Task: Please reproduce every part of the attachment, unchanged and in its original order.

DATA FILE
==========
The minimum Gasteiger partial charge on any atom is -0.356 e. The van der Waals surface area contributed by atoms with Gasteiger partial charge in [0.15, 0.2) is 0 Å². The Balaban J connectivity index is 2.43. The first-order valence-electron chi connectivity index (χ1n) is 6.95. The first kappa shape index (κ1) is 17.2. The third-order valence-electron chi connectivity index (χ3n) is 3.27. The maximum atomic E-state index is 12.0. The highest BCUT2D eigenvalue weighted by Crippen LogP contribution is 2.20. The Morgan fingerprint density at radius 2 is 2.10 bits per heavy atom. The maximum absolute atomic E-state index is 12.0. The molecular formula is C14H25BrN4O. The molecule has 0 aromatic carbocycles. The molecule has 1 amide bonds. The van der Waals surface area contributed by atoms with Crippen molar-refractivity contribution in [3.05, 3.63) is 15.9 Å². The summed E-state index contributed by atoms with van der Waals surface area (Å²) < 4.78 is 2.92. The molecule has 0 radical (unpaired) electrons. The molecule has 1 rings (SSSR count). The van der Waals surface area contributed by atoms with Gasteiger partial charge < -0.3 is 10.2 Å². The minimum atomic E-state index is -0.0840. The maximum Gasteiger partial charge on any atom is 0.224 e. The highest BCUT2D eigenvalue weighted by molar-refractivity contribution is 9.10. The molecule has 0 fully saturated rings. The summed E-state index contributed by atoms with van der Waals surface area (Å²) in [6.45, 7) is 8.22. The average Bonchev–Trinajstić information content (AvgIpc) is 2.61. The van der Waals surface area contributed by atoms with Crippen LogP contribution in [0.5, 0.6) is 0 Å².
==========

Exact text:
The minimum Gasteiger partial charge on any atom is -0.356 e. The van der Waals surface area contributed by atoms with Gasteiger partial charge in [0.15, 0.2) is 0 Å². The Balaban J connectivity index is 2.43. The first-order valence-electron chi connectivity index (χ1n) is 6.95. The first kappa shape index (κ1) is 17.2. The third-order valence-electron chi connectivity index (χ3n) is 3.27. The maximum atomic E-state index is 12.0. The highest BCUT2D eigenvalue weighted by Crippen LogP contribution is 2.20. The Morgan fingerprint density at radius 2 is 2.10 bits per heavy atom. The maximum absolute atomic E-state index is 12.0. The molecular formula is C14H25BrN4O. The molecule has 0 aromatic carbocycles. The molecule has 1 amide bonds. The van der Waals surface area contributed by atoms with Crippen molar-refractivity contribution in [3.05, 3.63) is 15.9 Å². The summed E-state index contributed by atoms with van der Waals surface area (Å²) < 4.78 is 2.92. The molecule has 0 radical (unpaired) electrons. The molecule has 1 rings (SSSR count). The van der Waals surface area contributed by atoms with Gasteiger partial charge < -0.3 is 10.2 Å². The minimum atomic E-state index is -0.0840. The maximum Gasteiger partial charge on any atom is 0.224 e. The highest BCUT2D eigenvalue weighted by molar-refractivity contribution is 9.10. The molecule has 0 fully saturated rings. The summed E-state index contributed by atoms with van der Waals surface area (Å²) in [6.45, 7) is 8.22. The average Bonchev–Trinajstić information content (AvgIpc) is 2.61. The van der Waals surface area contributed by atoms with Crippen LogP contribution in [0.5, 0.6) is 0 Å².